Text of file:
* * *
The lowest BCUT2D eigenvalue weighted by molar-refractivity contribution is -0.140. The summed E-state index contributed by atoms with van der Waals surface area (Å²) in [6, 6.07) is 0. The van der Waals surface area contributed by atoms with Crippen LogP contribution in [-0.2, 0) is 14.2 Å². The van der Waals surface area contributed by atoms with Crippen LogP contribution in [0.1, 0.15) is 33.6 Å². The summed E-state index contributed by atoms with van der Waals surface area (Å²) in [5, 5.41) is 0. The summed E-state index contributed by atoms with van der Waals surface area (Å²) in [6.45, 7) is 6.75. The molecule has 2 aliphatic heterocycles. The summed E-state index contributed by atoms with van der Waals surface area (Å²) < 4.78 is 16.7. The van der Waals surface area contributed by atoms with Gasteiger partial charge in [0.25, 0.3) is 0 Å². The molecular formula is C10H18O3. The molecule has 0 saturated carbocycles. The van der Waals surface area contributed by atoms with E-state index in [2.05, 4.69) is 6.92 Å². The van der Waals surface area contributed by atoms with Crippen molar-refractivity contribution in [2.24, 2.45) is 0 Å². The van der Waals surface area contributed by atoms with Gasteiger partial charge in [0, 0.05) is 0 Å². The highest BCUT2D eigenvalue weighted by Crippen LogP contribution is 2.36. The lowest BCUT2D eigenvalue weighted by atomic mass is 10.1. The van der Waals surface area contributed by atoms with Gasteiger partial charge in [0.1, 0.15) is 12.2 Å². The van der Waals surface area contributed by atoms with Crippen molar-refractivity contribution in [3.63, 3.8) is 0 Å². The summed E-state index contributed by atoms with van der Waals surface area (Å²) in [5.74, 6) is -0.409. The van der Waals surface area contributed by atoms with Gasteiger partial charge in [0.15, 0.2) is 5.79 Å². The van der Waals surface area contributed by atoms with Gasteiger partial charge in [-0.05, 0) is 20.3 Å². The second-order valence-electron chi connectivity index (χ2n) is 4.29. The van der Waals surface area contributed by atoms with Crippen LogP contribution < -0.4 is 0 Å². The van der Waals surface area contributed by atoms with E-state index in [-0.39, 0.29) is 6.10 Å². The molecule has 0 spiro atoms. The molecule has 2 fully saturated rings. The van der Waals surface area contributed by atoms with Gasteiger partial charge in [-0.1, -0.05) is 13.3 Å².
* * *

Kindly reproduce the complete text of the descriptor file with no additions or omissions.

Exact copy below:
The lowest BCUT2D eigenvalue weighted by molar-refractivity contribution is -0.140. The summed E-state index contributed by atoms with van der Waals surface area (Å²) in [6, 6.07) is 0. The van der Waals surface area contributed by atoms with Crippen LogP contribution in [-0.2, 0) is 14.2 Å². The van der Waals surface area contributed by atoms with Crippen LogP contribution in [0.1, 0.15) is 33.6 Å². The summed E-state index contributed by atoms with van der Waals surface area (Å²) in [5, 5.41) is 0. The summed E-state index contributed by atoms with van der Waals surface area (Å²) in [6.45, 7) is 6.75. The molecule has 2 aliphatic heterocycles. The summed E-state index contributed by atoms with van der Waals surface area (Å²) < 4.78 is 16.7. The van der Waals surface area contributed by atoms with Gasteiger partial charge in [0.25, 0.3) is 0 Å². The molecular formula is C10H18O3. The molecule has 0 saturated carbocycles. The van der Waals surface area contributed by atoms with E-state index in [2.05, 4.69) is 6.92 Å². The van der Waals surface area contributed by atoms with Crippen molar-refractivity contribution in [2.24, 2.45) is 0 Å². The van der Waals surface area contributed by atoms with Gasteiger partial charge in [0, 0.05) is 0 Å². The highest BCUT2D eigenvalue weighted by Crippen LogP contribution is 2.36. The lowest BCUT2D eigenvalue weighted by atomic mass is 10.1. The van der Waals surface area contributed by atoms with Gasteiger partial charge in [0.1, 0.15) is 12.2 Å². The van der Waals surface area contributed by atoms with Crippen molar-refractivity contribution in [3.63, 3.8) is 0 Å². The summed E-state index contributed by atoms with van der Waals surface area (Å²) in [5.74, 6) is -0.409. The van der Waals surface area contributed by atoms with Gasteiger partial charge in [0.15, 0.2) is 5.79 Å². The van der Waals surface area contributed by atoms with Gasteiger partial charge in [-0.05, 0) is 20.3 Å². The second-order valence-electron chi connectivity index (χ2n) is 4.29. The van der Waals surface area contributed by atoms with Crippen LogP contribution < -0.4 is 0 Å². The van der Waals surface area contributed by atoms with E-state index in [-0.39, 0.29) is 6.10 Å². The molecule has 0 spiro atoms. The molecule has 2 fully saturated rings. The van der Waals surface area contributed by atoms with Gasteiger partial charge in [-0.1, -0.05) is 13.3 Å².